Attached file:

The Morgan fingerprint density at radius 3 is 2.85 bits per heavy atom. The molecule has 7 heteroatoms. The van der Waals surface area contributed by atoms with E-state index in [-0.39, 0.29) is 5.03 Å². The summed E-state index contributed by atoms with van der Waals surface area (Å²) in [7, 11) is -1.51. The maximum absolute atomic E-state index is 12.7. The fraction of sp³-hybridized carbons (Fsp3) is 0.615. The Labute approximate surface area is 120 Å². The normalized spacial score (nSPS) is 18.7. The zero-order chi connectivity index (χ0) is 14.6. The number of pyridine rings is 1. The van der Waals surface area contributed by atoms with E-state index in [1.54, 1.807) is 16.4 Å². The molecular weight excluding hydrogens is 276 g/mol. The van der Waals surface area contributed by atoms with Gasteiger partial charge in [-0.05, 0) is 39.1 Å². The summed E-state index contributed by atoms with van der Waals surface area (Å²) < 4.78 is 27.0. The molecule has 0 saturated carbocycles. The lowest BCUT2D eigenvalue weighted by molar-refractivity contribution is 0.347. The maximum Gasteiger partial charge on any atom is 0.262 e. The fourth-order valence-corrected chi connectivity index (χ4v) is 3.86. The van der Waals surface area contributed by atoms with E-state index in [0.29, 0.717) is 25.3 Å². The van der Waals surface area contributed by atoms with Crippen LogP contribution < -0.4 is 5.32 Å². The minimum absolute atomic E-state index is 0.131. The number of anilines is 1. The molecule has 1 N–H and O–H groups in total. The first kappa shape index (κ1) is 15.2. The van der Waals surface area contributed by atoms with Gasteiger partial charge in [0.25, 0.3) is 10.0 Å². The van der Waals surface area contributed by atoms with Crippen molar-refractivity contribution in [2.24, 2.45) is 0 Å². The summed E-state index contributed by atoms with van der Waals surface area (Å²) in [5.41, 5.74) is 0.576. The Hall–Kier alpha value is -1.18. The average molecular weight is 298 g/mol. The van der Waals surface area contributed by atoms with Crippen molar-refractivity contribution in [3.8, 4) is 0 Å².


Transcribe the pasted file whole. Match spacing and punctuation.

The Morgan fingerprint density at radius 3 is 2.85 bits per heavy atom. The molecule has 7 heteroatoms. The van der Waals surface area contributed by atoms with E-state index in [-0.39, 0.29) is 5.03 Å². The summed E-state index contributed by atoms with van der Waals surface area (Å²) in [7, 11) is -1.51. The maximum absolute atomic E-state index is 12.7. The fraction of sp³-hybridized carbons (Fsp3) is 0.615. The Labute approximate surface area is 120 Å². The normalized spacial score (nSPS) is 18.7. The zero-order chi connectivity index (χ0) is 14.6. The number of pyridine rings is 1. The van der Waals surface area contributed by atoms with E-state index in [1.54, 1.807) is 16.4 Å². The molecular weight excluding hydrogens is 276 g/mol. The van der Waals surface area contributed by atoms with Gasteiger partial charge in [-0.05, 0) is 39.1 Å². The summed E-state index contributed by atoms with van der Waals surface area (Å²) < 4.78 is 27.0. The molecule has 0 saturated carbocycles. The lowest BCUT2D eigenvalue weighted by molar-refractivity contribution is 0.347. The maximum Gasteiger partial charge on any atom is 0.262 e. The fourth-order valence-corrected chi connectivity index (χ4v) is 3.86. The van der Waals surface area contributed by atoms with E-state index in [0.29, 0.717) is 25.3 Å². The van der Waals surface area contributed by atoms with Crippen LogP contribution < -0.4 is 5.32 Å². The minimum absolute atomic E-state index is 0.131. The number of anilines is 1. The molecule has 1 N–H and O–H groups in total. The first kappa shape index (κ1) is 15.2. The van der Waals surface area contributed by atoms with Gasteiger partial charge in [0.25, 0.3) is 10.0 Å². The van der Waals surface area contributed by atoms with Crippen molar-refractivity contribution in [2.24, 2.45) is 0 Å². The summed E-state index contributed by atoms with van der Waals surface area (Å²) in [5.41, 5.74) is 0.576. The Hall–Kier alpha value is -1.18. The average molecular weight is 298 g/mol. The van der Waals surface area contributed by atoms with Crippen molar-refractivity contribution in [3.8, 4) is 0 Å².